[6] I. Lornund, “Narrowing the Difference: Emerging Civil Society in Vietnam,” UNDP Publication, Hanoi, 2007.
[7] C. F. Ketels, “Vietnam Competitiveness Report 2010,” Yew School of Business & NUS and CIEM, Singapore, 2010.
[8] PCI Vietnama, The Provincial Competitiveness (PCI) Report for the Year 2010., 2010
[9] PCI Vietnamb, Data on the Provincial Competitiveness for the Year 2010b., 2010
[10] UNDPb, “Public Administration Reform and Anti-Cor- ruption: Can Public Administration Reform Deliver Institutional Reform without Deeper Structural Change?” UNDP Publication, Hanoi, 2009.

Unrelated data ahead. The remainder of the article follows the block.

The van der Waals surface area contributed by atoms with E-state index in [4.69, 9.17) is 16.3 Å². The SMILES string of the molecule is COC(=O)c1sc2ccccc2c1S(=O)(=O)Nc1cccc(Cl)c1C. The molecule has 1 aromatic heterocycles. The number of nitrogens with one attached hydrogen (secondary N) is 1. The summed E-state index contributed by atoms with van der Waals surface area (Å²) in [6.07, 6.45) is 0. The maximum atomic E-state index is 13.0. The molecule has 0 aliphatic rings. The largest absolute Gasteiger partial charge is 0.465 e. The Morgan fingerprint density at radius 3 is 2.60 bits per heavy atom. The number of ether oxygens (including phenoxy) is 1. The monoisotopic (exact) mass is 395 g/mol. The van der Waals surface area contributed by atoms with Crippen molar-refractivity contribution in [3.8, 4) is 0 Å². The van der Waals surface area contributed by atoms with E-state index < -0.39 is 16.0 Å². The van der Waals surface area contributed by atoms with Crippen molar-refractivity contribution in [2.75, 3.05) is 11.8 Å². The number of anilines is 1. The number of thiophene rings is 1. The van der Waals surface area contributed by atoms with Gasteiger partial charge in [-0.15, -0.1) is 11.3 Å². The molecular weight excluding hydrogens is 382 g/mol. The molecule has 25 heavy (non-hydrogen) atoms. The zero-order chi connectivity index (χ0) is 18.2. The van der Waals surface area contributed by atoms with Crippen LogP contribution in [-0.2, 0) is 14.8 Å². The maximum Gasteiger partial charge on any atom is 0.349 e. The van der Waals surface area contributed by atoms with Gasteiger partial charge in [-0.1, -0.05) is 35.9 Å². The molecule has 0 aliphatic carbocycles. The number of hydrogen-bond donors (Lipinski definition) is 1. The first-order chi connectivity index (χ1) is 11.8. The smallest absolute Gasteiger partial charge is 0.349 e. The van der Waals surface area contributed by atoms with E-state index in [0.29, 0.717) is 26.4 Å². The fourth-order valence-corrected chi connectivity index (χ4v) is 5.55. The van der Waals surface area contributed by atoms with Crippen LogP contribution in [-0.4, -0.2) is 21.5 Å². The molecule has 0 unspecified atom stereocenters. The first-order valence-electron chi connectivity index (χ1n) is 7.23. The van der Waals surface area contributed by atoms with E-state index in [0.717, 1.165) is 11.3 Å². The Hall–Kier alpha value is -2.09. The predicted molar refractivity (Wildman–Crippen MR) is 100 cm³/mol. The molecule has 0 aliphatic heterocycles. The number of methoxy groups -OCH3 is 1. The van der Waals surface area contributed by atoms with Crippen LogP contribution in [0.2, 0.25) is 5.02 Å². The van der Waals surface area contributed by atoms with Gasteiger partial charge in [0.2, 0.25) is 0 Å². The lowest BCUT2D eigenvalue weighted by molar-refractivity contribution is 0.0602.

[11] Committee for Ethnic Minorities, “Websites and Data Portal of the Provinces and Cities for the Year 2011 throughout Vietnam,” 2011.
[12] J. F. Hair, R. E. Anderson, R. L. Tatham and W. C. Black, “Multivariate Data Analysis,” McGraw Hill Publishing House, Boston, 2008.
[13] T. C. Mills and K. Patterson, “Palgrave Handbook of Econometrics: Volume 2 Applied Econometrics,” Palgrave Macmilan, Hampshire, 2009.
[14] D. Mellor, “Asian Development Outlook 2011: Vietnam”. Viet Nam Resident Mission, ADB, Hanoi, 2011.
[15] E. Vigoda, “Public Administration: An Interdisciplinary Critical Analysis,” University of Haifa, Haifa, 2002.

Copyright © 2024 by authors and Scientific Research Publishing Inc.

Creative Commons License

This work and the related PDF file are licensed under a Creative Commons Attribution 4.0 International License.